Hepatitis C and Riba Rage Side Effects

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Question: What Is Riba Rage?

Answer: Riba rage is the popular, though misleading, the name for certain side effects from treating chronic hepatitis. Chronic hepatitis C is usually treated with a combination of two drugs: pegylated interferon (either Peginterferon Alfa-2a or Peginterferon Alfa-2b) and ribavirin. This combination therapy is considered to have good treatment results, with sustained response rates up to 55% in many patients with Hepatitis C Virus (HCV) genotype 1.

This means that more than half of the patients using this treatment will have undetectable levels of HCV in their blood 6 months after finishing treatment. For people with HCV genotypes 2 or 3, the sustained response rate is up to 80%.

While patients generally get good results from this treatment combination, interferon has some nasty side effects. Two of these are depression and general irritability. The type of intense depression and irritability that "heppers" (people with hepatitis) experience while on treatment occurs often enough that it's commonly known as "riba rage," even though it isn't really caused by the ribavirin.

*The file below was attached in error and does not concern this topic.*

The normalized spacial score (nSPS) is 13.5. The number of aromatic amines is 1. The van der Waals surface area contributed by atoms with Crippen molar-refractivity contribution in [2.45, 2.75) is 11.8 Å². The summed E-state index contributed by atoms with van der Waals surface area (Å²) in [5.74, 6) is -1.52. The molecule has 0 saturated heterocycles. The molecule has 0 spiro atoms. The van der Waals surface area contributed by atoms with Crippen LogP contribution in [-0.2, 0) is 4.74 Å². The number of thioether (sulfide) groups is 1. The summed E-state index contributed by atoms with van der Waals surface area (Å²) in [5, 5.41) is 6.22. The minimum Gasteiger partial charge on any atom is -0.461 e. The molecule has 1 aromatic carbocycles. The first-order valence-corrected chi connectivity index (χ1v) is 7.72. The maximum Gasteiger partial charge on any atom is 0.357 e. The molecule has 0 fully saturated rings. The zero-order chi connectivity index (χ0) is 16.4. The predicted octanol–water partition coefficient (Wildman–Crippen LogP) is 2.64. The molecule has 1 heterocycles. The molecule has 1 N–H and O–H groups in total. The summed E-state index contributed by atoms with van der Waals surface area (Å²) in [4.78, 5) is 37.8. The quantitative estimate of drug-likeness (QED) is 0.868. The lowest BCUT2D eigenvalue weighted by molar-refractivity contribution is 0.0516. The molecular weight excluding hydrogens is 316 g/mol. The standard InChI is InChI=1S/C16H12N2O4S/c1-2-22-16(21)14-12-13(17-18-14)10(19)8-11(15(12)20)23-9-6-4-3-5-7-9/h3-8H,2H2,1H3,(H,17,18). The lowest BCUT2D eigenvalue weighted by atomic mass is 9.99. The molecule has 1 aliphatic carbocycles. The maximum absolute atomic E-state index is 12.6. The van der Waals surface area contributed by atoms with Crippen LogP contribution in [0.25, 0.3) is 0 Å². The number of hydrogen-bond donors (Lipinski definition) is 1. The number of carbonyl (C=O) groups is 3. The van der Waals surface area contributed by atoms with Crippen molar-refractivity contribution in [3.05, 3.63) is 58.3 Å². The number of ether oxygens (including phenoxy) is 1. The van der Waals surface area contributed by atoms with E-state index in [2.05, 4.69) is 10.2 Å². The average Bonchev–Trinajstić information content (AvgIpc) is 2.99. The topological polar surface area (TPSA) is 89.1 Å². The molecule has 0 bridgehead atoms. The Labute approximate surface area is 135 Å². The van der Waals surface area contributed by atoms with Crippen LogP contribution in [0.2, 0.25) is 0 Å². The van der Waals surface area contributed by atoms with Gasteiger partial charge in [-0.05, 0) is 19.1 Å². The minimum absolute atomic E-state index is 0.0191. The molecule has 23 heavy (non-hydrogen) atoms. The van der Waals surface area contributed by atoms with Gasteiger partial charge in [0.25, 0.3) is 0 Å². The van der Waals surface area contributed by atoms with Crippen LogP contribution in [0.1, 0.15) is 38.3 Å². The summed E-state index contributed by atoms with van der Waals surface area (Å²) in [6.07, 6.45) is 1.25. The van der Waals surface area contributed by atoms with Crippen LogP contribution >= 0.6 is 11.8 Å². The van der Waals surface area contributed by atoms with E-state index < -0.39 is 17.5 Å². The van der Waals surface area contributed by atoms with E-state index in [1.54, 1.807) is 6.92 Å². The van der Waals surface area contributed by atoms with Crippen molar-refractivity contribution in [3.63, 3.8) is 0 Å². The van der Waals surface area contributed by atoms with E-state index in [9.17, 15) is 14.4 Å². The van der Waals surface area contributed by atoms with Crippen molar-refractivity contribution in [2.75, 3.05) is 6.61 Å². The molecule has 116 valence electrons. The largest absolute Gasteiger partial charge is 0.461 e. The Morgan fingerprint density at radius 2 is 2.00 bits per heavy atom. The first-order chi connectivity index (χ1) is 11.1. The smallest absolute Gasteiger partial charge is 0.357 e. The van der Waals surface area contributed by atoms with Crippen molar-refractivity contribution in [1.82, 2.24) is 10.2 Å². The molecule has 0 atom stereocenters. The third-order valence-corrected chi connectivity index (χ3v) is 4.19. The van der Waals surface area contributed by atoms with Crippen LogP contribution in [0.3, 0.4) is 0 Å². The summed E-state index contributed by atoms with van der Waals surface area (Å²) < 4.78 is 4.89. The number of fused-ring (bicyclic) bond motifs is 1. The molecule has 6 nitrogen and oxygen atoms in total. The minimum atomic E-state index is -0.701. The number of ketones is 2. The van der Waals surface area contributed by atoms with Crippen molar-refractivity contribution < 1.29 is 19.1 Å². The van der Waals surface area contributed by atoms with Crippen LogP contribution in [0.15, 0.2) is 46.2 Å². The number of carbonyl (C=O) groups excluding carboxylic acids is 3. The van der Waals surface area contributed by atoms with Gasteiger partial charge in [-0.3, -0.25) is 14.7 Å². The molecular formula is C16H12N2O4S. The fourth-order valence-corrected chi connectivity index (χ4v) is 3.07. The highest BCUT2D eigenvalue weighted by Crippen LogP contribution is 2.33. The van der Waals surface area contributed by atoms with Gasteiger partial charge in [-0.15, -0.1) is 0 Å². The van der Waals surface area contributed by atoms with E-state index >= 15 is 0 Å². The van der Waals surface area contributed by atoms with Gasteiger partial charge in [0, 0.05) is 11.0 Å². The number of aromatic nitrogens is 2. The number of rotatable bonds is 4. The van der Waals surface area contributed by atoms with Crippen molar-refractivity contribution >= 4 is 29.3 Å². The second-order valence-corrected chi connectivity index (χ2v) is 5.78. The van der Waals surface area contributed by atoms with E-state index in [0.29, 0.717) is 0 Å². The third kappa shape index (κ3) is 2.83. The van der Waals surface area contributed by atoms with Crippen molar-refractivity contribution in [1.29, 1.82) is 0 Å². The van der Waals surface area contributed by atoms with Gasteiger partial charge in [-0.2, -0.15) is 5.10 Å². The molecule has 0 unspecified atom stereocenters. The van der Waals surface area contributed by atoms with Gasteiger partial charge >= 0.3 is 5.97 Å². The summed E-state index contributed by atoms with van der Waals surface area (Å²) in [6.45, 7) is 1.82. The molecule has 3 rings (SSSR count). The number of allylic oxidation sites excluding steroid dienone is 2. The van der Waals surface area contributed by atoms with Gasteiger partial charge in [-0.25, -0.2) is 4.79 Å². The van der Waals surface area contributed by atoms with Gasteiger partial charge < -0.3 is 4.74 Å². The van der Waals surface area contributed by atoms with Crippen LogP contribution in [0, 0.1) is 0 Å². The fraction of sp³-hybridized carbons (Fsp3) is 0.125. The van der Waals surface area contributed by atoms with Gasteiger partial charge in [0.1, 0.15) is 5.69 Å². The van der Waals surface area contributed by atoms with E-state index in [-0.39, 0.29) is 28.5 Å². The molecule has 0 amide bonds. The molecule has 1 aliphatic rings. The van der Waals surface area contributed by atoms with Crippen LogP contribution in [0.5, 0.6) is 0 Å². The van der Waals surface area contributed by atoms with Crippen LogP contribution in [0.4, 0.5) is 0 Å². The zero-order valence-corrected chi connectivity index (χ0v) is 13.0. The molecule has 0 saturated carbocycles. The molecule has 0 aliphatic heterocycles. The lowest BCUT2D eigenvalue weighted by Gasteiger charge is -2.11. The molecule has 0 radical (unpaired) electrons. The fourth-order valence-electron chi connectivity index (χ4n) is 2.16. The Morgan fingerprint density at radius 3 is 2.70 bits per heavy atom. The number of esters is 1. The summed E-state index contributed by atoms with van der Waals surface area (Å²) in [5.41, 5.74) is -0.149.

Patients and family members should be aware of any behavior changes during treatment, because most cases of riba rage, if not all, can be controlled with appropriate medical intervention.

For those patients who know they already have problems with depression or mood problems, they should be considered for antidepressant therapy at the start of treatment. For those who have had previous problems with depression but are not currently experiencing problems, they should be monitored closely by a mental health team who can quickly begin appropriate treatment.

Be sure to seek out a supportive and experienced treatment team that can anticipate and manage these side effects quickly and efficiently.


Friedman L. Liver, Biliary Tract, & Pancreas. In: McPhee S, Papadakis, M, Tierney, L (eds), Current Medical Diagnosis and Treatment 2007, 46e. McGraw-Hill, 2007. 667.

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